Japan’s Proximate Object Close Flyby with Optical Navigation (PROCYON) has been lost in space ever since its ion thrusters blew out in 2014. Since then, the tiny spacecraft has done its best to be useful, orbiting the Sun by itself. A new study reveals the PROCYON made some impressive observations on Comet 67P/Churyumov-Gerasimenko, the same comet the Rosetta spacecraft observed for two years before ending its mission in 2016.
In September 2015, an international team of researchers used PROCYON’s LAICA telescope to observe Comet 67P while Rosetta was still inside the cloud surrounding the nucleus of the comet, called the coma. The micro spacecraft happened to be in the right place at the right time—though the researchers weren’t planning to use PROCYON to observe Comet 67P, at the time, it had a better view of the comet than Rosetta. For this reason, it was able to accurately measure the amount of water discharge on the comet. The researchers’ findings have been published in the February 2017 edition of The Astronomical Journal.
“The water production rate of a comet is one of the fundamental parameters necessary to understand cometary activity when a comet approaches the Sun ...because water is the most abundant icy material in the cometary nucleus,” researchers wrote.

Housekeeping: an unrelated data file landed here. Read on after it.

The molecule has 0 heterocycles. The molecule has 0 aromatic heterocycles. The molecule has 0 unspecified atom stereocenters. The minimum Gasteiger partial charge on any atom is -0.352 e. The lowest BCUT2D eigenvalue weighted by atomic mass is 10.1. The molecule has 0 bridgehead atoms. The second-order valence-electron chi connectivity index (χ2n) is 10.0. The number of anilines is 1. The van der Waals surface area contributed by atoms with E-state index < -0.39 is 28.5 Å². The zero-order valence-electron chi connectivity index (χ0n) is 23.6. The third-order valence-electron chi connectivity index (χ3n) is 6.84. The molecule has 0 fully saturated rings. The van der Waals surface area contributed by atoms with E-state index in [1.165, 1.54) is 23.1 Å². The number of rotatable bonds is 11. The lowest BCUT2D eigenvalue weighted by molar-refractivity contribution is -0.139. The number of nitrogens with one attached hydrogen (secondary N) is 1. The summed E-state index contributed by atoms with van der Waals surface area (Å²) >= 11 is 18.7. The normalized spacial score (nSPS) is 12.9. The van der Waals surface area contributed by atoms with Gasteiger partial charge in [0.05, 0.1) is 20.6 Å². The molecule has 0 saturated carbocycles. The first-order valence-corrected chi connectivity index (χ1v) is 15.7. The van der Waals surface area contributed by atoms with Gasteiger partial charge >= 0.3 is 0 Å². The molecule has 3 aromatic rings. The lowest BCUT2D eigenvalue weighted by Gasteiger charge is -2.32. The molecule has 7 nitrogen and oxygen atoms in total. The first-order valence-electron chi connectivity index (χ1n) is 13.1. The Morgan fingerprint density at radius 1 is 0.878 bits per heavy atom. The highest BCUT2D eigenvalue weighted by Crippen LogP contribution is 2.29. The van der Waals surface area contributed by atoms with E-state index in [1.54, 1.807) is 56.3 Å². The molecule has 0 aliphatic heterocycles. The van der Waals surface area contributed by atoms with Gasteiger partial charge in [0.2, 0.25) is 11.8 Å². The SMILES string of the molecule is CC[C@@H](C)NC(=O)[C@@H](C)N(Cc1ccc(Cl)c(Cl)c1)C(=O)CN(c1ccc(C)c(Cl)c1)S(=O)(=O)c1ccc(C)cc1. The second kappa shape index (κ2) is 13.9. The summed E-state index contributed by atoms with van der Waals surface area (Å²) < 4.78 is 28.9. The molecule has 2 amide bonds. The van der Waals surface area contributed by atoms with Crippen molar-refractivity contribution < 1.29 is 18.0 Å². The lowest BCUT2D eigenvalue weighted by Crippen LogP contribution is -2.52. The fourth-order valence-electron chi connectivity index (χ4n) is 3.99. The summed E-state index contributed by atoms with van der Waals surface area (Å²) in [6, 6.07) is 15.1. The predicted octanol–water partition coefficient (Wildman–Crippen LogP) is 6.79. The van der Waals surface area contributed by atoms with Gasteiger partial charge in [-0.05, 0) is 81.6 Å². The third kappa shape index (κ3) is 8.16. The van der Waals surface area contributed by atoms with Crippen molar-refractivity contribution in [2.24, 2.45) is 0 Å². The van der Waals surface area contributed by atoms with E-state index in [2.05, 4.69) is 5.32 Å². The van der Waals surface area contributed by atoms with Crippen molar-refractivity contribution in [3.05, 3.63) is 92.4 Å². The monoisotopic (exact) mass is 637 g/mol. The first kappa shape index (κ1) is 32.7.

By studying the quality and quantity of water on comets, we might better understand the origins of water on Earth. It’s long been hypothesised that a barrage of meteorites crashing into Earth could be responsible for some of the water on our Blue Marble. More generally, studying the activity on the surface of comets can shed light on how these mysterious balls of ice and rock have evolved over the history of the solar system.
The team was able to take its measurements and use them test out water production rates on a coma model, which allowed them to confirm an intriguing relationship: the closer an object is to the Sun, the higher its water production rate.
It’s a big achievement for a wayward spacecraft. According to the research team, these measurements mark the “first scientific achievement by a micro spacecraft for deep space exploration.” Because micro spacecrafts are remarkably cheaper than their larger siblings, the team hopes this feat will be a “model case” to inspire more micro spacecraft missions. [National Astronomical Observatory of Japan]